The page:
The other real winners of the trip were the new Greek Yogurt dips that Sabra has started producing. I honestly couldn't stop eating the Spinach and Artichoke dip. I figured that I could sit down and eat the entire container and not completely destroy my eating schedule -- it's that good for you (or, rather, not bad for you). These dips are dairy, and they have traditional hashgacha, but also are marked Chalav Stam, in case you're concerned. I really applaud Sabra for using Greek Yogurt in their dips, because they're the only ones out there making dips that are not based on sour cream. Bravo for a health-conscious company.
After testing out the new hummus flavors and the new dairy dips, we sampled the four new salsa flavors, as well as the two new guacamole flavors (I didn't partake, because, well, I've always hated guac!). The salsa has me beyond excited. It tasted fresh and traditional (as in, the kind of Mexican I'd get at the small mom-and-pop places run by people who spoke no English), and I can't wait to see the gigantic tubs of this stuff at the Big Box retailers!
Our kind hosts prepared some delicious nosh for the non-kosher keepers, including an amazing dessert that I can't wait to replicate once the recipe comes my way, and if you're lucky, I'll be sharing it with you, too! The recipe makes for "Chocolate Hummus." With coconut. And it looked amazing. If only I could have tried it! Agh. And I also got to meet -- but held back my excitement -- Colombe Jacobsen, whom you might remember as "The Cat" from the Mighty Ducks movies! Color me star-struck. She's one of the Sabra chefs, believe it or not.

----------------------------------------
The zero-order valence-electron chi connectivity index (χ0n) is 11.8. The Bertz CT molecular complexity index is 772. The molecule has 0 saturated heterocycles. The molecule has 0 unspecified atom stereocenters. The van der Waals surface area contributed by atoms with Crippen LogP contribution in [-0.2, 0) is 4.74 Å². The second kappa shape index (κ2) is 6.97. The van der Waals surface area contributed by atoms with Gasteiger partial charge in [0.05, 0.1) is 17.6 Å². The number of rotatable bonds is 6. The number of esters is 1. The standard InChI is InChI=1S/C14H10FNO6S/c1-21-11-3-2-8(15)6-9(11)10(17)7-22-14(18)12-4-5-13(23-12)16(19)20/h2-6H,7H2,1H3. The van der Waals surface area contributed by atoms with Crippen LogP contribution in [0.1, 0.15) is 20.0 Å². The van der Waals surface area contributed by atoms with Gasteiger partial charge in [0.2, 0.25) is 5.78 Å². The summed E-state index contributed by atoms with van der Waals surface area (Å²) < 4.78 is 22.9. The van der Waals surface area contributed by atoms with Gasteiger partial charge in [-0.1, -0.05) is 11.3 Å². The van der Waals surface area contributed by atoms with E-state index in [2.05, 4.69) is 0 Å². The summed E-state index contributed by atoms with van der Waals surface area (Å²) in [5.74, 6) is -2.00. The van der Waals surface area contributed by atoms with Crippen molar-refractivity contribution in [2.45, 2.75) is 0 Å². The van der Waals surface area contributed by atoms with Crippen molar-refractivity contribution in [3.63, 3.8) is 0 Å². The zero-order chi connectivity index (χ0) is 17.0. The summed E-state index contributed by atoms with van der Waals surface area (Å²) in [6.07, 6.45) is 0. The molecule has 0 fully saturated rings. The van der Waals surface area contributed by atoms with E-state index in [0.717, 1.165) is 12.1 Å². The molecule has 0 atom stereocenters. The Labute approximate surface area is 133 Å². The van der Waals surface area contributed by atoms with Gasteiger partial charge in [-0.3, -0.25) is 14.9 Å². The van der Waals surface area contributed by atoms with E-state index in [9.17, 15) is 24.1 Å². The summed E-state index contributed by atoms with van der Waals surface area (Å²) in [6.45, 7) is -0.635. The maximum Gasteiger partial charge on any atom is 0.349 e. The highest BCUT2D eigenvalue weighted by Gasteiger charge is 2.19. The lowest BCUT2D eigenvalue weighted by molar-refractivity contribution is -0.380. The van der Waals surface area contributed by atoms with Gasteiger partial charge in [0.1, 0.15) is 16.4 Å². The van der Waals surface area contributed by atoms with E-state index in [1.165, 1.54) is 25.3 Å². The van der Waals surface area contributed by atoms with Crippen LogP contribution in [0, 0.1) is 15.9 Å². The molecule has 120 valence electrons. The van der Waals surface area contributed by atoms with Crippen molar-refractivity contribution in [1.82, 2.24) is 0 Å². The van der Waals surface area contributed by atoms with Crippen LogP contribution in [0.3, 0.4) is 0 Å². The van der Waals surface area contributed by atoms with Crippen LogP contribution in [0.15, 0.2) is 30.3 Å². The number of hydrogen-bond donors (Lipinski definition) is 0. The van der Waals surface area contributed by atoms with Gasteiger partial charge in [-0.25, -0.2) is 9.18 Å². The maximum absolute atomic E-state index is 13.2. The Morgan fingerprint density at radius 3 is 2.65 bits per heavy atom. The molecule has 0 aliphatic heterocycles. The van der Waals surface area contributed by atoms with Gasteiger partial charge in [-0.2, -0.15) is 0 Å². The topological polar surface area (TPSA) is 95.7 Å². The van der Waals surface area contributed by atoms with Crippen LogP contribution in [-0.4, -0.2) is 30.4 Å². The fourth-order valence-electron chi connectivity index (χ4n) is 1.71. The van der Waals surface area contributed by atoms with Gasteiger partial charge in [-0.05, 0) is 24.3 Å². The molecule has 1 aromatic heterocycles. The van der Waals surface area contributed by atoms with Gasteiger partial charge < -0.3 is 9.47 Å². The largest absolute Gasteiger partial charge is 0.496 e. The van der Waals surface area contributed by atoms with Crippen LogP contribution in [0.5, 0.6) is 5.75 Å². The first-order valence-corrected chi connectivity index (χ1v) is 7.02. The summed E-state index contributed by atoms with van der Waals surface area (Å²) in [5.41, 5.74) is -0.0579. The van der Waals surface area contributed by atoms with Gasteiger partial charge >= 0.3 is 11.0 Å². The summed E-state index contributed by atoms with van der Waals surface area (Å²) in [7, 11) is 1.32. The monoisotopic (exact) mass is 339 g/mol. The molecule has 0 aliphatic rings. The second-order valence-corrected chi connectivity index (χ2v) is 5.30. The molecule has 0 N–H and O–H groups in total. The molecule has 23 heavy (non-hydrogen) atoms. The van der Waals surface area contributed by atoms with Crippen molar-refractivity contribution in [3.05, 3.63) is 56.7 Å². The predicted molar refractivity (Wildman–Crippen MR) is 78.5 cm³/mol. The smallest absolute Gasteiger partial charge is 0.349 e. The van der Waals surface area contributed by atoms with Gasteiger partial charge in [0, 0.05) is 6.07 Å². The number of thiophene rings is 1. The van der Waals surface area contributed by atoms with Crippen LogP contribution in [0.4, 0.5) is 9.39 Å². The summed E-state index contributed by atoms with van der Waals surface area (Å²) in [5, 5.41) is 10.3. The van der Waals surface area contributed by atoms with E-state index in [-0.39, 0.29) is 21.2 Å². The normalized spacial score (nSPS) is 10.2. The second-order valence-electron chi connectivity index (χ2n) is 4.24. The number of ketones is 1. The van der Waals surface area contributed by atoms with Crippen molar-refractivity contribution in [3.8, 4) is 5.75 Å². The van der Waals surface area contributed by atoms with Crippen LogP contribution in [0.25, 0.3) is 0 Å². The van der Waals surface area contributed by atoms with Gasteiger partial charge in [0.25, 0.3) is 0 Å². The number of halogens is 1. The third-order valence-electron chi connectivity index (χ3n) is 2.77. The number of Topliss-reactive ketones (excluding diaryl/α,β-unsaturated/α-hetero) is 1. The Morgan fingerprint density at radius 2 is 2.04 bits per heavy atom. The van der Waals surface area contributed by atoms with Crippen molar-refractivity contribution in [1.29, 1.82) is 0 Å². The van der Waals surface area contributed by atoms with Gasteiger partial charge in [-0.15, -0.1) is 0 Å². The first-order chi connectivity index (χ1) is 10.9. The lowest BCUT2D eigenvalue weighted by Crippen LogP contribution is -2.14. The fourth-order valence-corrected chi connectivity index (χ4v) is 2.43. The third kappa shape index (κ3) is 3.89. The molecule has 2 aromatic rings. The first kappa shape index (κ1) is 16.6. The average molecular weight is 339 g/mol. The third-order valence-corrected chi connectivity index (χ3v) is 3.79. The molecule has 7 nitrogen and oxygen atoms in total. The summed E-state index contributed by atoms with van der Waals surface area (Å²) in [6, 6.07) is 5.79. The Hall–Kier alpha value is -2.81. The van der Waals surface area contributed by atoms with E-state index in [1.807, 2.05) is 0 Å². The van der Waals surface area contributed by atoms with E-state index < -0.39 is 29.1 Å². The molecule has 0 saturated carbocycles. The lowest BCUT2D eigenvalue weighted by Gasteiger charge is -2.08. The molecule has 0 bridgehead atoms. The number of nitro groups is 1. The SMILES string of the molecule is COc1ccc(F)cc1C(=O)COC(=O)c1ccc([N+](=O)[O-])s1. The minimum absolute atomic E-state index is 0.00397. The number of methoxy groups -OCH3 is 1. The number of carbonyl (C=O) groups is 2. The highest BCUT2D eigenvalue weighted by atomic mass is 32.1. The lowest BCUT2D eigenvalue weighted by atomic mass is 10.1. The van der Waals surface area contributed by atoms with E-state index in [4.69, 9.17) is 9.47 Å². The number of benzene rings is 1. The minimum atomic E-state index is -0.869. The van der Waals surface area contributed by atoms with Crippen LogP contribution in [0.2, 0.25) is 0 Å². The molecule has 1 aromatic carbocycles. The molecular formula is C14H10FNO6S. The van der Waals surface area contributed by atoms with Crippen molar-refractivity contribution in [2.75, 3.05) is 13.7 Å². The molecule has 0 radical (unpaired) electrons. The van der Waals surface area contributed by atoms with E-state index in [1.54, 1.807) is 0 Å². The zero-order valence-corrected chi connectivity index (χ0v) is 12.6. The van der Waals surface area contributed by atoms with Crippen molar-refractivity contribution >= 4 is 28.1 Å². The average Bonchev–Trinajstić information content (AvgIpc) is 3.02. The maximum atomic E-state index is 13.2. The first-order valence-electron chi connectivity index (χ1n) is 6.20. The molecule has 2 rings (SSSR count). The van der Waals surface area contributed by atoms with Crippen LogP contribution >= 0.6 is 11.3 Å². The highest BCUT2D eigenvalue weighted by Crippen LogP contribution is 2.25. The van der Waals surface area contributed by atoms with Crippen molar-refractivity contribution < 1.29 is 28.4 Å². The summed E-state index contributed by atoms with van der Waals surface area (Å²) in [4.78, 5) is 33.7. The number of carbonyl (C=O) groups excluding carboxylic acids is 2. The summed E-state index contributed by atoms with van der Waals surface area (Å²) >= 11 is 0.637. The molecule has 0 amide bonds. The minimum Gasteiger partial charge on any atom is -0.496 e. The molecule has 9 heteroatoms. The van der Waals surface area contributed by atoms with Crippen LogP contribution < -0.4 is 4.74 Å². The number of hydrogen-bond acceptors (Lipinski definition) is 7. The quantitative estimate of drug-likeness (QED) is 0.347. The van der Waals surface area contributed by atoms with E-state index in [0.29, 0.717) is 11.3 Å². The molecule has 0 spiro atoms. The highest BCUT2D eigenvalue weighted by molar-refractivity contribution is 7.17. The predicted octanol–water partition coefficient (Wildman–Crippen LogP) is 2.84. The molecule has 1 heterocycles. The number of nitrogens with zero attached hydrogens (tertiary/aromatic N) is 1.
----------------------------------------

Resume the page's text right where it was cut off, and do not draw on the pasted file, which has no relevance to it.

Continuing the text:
The day ended with some outstanding schwag and a van ride to the airport, where we issued our goodbyes and went on our way. It was a whirlwind 24 hours, but it was totally worth the trip and time. Why? Well, I learned some interesting things.
- Pumping hummus through pipes compromises its texture, so the factory uses gravity to its advantage, dropping the hummus from one layer of the factory to another!
- Sabra Hummus is now officially gluten free!
- Sabra has removed every preservative from its hummus except for one, which is considered standard in the industry, but the plan is to get rid of even that in the future! The folks at Sabra are very devoted to healthy, sensible choices.
- Hummus isn't just for dipping. No, it's for cooking. The best example? Well, that delicious coconut dish up there: Toasted Coconut Topped Chocolate Hummus Cups! (Check out recipes here.)
- The factory in Virginia produces only hummus, and it peaked at 60 tons of hummus in one 8-hour shift! Holy wow!
- The Virginia location broke ground in 2009 and already has outgrown its breeches! That's how quickly they're growing, everyone.
- By volume, the U.S. consumes more hummus than Israel, even though more households in Israel (by a huge margin) purchase the product. In the U.S., Sabra holds 10 percent of the hummus market, which is up from 7 percent at the beginning of 2010.
- In a word: Sabra Hummus is growing. Are you on the Hummus Train?
The entire experience was enlightening. I've been on factory tours before, but only the beer and tea variety back in Colorado. Sabra opened their world to us, and I feel a greater connection to the hummus that we consume every Friday and Saturday for Shabbos. Now, my goal is to get these new products into all of the grocery stores in Teaneck -- come on! I've got the bug, I want my dip and hummus!
Also, stay tuned for more blog posts about Sabra, my trip, and, of course, giveaways. I have some schwag to pass along to one lucky reader. Could it be you? That depends. Until next time ...